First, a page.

When the Red Sox made their deal for starter Wade Miley official on Friday, it also meant that the Allen Webster and Rubby De La Rosa’s time in Boston had come to an end.
While the two right-handers will no longer suit up for the Sox, they will remain a major part of Red Sox history that was the starting piece in bringing a World Series title to Boston just a year after finishing in last place.
On Aug. 25, 2012, the Red Sox announced a shocker of a trade, sending first baseman Adrian Gonzalez, outfielder Carl Crawford, and pitcher Josh Beckett to the Los Angeles Dodgers. Gonzalez and Crawford were less than two years removed from inking megadeals to keep them in Boston for seven seasons, while Beckett was a staple of the Red Sox rotation for over a half-decade, including anchoring a World Series-winning staff in 2007.
But after the historic 2011 collapse, the “chicken and beer” fiasco, and the club’s nauseating 2012 campaign, change needed to happen, and when GM Ben Cherington sent the three aforementioned players to Hollywood, he got in return two young arms who had the potential to make an impact in Boston for years to come.
Webster and De La Rosa were two of the Dodgers’ most prized prospects. Prior to the season, Baseball America had ranked the 22-year-old Webster as one of the top-100 prospects in all of baseball, a list that included future stars Matt Moore, Yu Darvish, and Matt Harvey. De La Rosa, at 22, had pitched in 13 big league games for Los Angeles in 2011, including 10 starts, going 4-5 with a 3.71 ERA.
Both were expected to need little more time in the minors before they spent their summers at Fenway Park.
But things never quite worked out for either pitcher with the Red Sox. De La Rosa made his debut for the Sox on Aug. 6, 2013, throwing one shutout inning in relief while striking out two batters. He faltered in other outings, however, and ended the year having allowed seven earned runs in 11 1/3 innings.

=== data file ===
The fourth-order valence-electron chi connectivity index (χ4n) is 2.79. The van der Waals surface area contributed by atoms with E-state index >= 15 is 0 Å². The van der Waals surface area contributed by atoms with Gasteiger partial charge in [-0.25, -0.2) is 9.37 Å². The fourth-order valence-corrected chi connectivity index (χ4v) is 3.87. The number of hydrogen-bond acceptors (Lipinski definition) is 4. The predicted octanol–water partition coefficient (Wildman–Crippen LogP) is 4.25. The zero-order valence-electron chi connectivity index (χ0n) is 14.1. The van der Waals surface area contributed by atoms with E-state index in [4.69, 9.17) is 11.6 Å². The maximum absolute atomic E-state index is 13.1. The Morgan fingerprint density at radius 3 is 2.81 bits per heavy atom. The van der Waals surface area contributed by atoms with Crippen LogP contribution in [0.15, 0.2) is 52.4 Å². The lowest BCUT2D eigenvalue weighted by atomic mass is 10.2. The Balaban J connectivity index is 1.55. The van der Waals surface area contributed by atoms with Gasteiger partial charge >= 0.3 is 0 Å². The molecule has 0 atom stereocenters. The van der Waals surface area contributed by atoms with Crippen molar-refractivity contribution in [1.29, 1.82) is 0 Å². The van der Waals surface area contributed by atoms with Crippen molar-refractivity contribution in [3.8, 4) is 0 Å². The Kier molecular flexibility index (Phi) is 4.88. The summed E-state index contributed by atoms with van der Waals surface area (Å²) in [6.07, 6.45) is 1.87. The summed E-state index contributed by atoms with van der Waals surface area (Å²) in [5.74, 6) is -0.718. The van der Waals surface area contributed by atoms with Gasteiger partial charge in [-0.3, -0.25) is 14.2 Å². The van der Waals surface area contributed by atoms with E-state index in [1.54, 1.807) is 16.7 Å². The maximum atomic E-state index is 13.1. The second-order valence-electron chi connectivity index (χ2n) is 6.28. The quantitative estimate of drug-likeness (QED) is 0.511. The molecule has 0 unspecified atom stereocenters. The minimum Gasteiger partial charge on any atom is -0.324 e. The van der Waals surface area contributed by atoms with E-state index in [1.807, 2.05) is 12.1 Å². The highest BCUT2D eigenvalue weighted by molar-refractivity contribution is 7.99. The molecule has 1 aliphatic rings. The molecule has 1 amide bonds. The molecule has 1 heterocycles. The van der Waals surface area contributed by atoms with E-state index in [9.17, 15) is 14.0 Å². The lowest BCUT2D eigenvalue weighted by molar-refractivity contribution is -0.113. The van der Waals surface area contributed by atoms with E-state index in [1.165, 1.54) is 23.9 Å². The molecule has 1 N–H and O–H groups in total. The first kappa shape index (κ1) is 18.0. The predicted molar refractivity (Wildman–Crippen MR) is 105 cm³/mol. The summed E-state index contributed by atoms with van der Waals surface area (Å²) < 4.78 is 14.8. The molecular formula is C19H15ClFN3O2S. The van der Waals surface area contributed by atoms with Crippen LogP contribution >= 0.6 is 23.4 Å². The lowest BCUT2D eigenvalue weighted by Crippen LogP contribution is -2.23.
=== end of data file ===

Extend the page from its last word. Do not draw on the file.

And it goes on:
After being called up from Pawtucket in 2014, De La Rosa was hit-or-miss for the Red Sox. In his first eight starts, half of them were dazzling one-run or less performances in at least seven innings of work, while in the others he gave up at least four runs three times and never made it out of the sixth. He finished the year having made 18 starts for the Sox, with one more appearance in relief, going 4-8 with an ERA of 4.43.
Webster, on the other hand, never seemed to figure it out when it came to pitching for the Red Sox. His first MLB start – the second game of a doubleheader on April 21, 2013 – he gave up two earned runs over six innings, not bad for a young pitcher's first outing. But he got shelled the next time the Sox handed him the ball, allowing eight runs in just 1 2/3 innings before he was pulled from the game.
With the Sox hoping to get a good look at their young arms down the stretch in 2014, Webster came up to Boston on July 27 and remained with the team for the rest of the season. In his second start of the year, he gave up four runs and walked six New York Yankees through 2 2/3 innings before John Farrell dipped into the bullpen, with Webster not being able to buy a strike that day.
After a terrible August where he went 2-3 with a 7.28 ERA, Webster did turn in a very good September, posting a 2.63 ERA while averaging six innings per start and the Sox winning all four of his appearances.
Their final stats as members of the Red Sox: Webster went 6-5 in 19 games with a 6.25 ERA, while De La Rosa was 4-10 in 30 games with an ERA of 4.54. And on Friday, it was announced that the two would be on their way to Arizona in exchange for the runner-up to the 2012 NL Rookie of the Year Award.
Looking back on their tenures in Boston, the Red Sox were able to get good trade value in acquiring Miley. Webster and De La Rosa may turn things around with a change of scenery and become the stars they were projected to be while prospects with the Dodgers, while the Sox hope that with a better lineup and defense around him, Miley will be able to succeed and return to the All-Star he was in 2012.
Whether success will follow the moves for all three players remains to be seen. But in the cases of Webster and De La Rosa, it became clear they had reached their ceiling with the Sox, and a new organization may be just what the doctor ordered.